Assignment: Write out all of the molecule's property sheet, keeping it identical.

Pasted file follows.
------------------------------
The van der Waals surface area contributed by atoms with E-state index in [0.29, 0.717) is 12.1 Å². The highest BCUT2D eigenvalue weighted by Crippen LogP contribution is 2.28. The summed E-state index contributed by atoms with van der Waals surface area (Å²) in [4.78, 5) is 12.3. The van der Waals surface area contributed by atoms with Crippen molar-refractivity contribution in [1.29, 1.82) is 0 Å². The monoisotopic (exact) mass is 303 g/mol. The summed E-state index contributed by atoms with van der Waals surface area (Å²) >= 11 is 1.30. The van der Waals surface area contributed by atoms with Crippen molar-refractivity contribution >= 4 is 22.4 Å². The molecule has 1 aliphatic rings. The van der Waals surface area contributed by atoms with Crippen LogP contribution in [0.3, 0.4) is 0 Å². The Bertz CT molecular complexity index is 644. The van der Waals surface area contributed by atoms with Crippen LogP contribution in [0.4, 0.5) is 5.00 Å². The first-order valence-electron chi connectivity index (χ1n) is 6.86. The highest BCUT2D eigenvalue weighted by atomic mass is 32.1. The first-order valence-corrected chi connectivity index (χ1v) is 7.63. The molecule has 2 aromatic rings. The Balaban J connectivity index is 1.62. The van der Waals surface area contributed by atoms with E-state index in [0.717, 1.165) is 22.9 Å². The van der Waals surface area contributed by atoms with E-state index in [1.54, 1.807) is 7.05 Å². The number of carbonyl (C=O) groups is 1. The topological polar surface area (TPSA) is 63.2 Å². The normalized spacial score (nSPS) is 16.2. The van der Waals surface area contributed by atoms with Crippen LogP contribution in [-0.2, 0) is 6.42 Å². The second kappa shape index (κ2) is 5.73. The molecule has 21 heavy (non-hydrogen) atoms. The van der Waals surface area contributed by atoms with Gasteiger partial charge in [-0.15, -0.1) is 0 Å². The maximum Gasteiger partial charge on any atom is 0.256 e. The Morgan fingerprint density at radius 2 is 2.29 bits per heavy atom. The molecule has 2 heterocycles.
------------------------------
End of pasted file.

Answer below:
The van der Waals surface area contributed by atoms with E-state index in [0.29, 0.717) is 12.1 Å². The highest BCUT2D eigenvalue weighted by Crippen LogP contribution is 2.28. The summed E-state index contributed by atoms with van der Waals surface area (Å²) in [4.78, 5) is 12.3. The van der Waals surface area contributed by atoms with Crippen molar-refractivity contribution in [1.29, 1.82) is 0 Å². The monoisotopic (exact) mass is 303 g/mol. The summed E-state index contributed by atoms with van der Waals surface area (Å²) >= 11 is 1.30. The van der Waals surface area contributed by atoms with Crippen molar-refractivity contribution >= 4 is 22.4 Å². The molecule has 1 aliphatic rings. The van der Waals surface area contributed by atoms with Crippen LogP contribution in [0.3, 0.4) is 0 Å². The Bertz CT molecular complexity index is 644. The van der Waals surface area contributed by atoms with Crippen LogP contribution in [0.4, 0.5) is 5.00 Å². The first-order valence-electron chi connectivity index (χ1n) is 6.86. The highest BCUT2D eigenvalue weighted by atomic mass is 32.1. The first-order valence-corrected chi connectivity index (χ1v) is 7.63. The molecule has 2 aromatic rings. The Balaban J connectivity index is 1.62. The van der Waals surface area contributed by atoms with E-state index in [0.717, 1.165) is 22.9 Å². The van der Waals surface area contributed by atoms with E-state index in [1.54, 1.807) is 7.05 Å². The number of carbonyl (C=O) groups is 1. The topological polar surface area (TPSA) is 63.2 Å². The normalized spacial score (nSPS) is 16.2. The van der Waals surface area contributed by atoms with Crippen LogP contribution in [-0.2, 0) is 6.42 Å². The second kappa shape index (κ2) is 5.73. The molecule has 21 heavy (non-hydrogen) atoms. The van der Waals surface area contributed by atoms with Gasteiger partial charge in [-0.15, -0.1) is 0 Å². The maximum Gasteiger partial charge on any atom is 0.256 e. The Morgan fingerprint density at radius 2 is 2.29 bits per heavy atom. The molecule has 2 heterocycles.